Settlement Agreements and Consent Decrees -- 2014



United States v. Volvo Powertrain Corp.   (D.C. Circuit)

Court's power to liberally construe EPA consent decrees

A company negotiated a consent decree with EPA over Clean Air Act requirements applicable to diesel engines, and later a subsidiary not involved in the consent decree sought and received EPA approval to import diesel engines. A few years later, EPA sued that company, claiming the engines, most of which were never imported into the United States, violated the consent decree. A federal judge ordered $72 million in penalties.

That ruling was appealed, with the company arguing that the consent decree did not apply to this separate company, that most of the engines were never subject to EPA jurisdiction, and that ambiguous consent decrees should be strictly construed so as not to impose liability unless it is clearly encompassed by the agreement.

The NAM filed an amicus brief urging the appeals court to reverse. We argued that consent decrees like this involve companies that waive their right to contest whether a violation occurred and whether accelerated remedial action is authorized by law. Companies need the certainty that a settlement provides, and courts should not be able to broaden the terms of the settlement to impose penalties beyond those in the consent decree for actions not subject to the EPA regulations at issue. The trial court's ruling undermines the finality of consent decrees that motivates companies to substantially waive their rights under the law.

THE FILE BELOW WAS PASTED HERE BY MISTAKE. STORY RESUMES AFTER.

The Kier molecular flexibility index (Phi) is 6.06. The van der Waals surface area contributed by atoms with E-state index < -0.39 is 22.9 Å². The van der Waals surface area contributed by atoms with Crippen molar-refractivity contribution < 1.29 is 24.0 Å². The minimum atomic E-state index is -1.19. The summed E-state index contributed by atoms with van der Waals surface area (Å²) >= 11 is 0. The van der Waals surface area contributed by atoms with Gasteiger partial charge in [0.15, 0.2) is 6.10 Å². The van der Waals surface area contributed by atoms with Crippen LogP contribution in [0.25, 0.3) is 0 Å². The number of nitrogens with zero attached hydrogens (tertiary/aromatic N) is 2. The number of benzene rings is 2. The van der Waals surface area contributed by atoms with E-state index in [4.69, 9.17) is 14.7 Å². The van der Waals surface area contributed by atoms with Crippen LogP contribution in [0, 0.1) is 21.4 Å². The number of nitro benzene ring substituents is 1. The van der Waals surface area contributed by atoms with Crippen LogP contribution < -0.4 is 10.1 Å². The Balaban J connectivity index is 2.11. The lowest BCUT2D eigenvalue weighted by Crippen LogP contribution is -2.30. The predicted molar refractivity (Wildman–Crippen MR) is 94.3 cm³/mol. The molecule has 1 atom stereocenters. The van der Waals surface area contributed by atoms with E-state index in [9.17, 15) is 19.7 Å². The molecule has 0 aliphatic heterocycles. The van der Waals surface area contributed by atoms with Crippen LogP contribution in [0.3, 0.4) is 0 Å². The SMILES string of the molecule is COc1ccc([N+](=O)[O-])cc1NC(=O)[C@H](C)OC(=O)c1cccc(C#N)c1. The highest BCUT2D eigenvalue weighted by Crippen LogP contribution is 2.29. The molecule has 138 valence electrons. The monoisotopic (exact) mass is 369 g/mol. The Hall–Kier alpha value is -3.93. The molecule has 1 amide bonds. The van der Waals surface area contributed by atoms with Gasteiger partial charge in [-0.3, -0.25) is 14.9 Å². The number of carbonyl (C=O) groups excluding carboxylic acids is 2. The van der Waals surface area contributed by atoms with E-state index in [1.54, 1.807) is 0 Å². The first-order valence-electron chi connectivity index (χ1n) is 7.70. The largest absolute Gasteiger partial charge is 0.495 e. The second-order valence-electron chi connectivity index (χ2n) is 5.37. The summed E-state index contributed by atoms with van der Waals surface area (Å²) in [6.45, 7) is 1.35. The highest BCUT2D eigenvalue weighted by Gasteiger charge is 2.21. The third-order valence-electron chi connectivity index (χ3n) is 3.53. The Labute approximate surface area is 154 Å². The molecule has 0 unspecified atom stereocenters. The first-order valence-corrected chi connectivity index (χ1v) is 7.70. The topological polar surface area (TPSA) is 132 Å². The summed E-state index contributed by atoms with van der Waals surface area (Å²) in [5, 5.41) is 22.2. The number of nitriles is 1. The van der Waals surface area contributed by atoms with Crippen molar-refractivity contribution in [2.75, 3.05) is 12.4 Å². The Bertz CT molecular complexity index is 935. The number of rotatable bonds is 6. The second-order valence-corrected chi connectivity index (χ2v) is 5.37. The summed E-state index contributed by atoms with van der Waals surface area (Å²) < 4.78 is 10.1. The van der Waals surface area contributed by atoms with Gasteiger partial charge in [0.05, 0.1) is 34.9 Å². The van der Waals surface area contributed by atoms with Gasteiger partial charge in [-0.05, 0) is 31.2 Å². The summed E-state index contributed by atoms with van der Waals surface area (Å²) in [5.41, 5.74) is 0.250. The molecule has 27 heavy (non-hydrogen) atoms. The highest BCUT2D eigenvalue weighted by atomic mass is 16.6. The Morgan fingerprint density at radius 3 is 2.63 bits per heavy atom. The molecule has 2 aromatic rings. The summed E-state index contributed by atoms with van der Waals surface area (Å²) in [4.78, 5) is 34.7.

Consent decrees are a common settlement tool for businesses to achieve a clear and final resolution to enforcement actions whose outcome is uncertain for both the government and the regulated entity. They sometimes incorporate requirements that go beyond what the law requires or what the court could order without the agreement of the parties, as well as waiver of judicial review of debatable issues. Because of uncertain liability and draconian potential penalties, most regulated entities have little practical alternative but to "dance to the EPA's tune" and settle. Consequently, settlements must provide a clear and reliable understanding of what will be required, and courts must be careful to construe the agreements as written.

The trial judge decided to impose a sanction that was not explicitly excluded from the consent decree and was beyond what the law requires. On appeal, the D.C. Circuit affirmed, ruling that the consent decree applied to engines made at a plant owned by Volvo Powertrain, and that the amount of the fine was not an abuse of the court's discretion.


Related Documents:
NAM amicus brief  (December 20, 2012)

 


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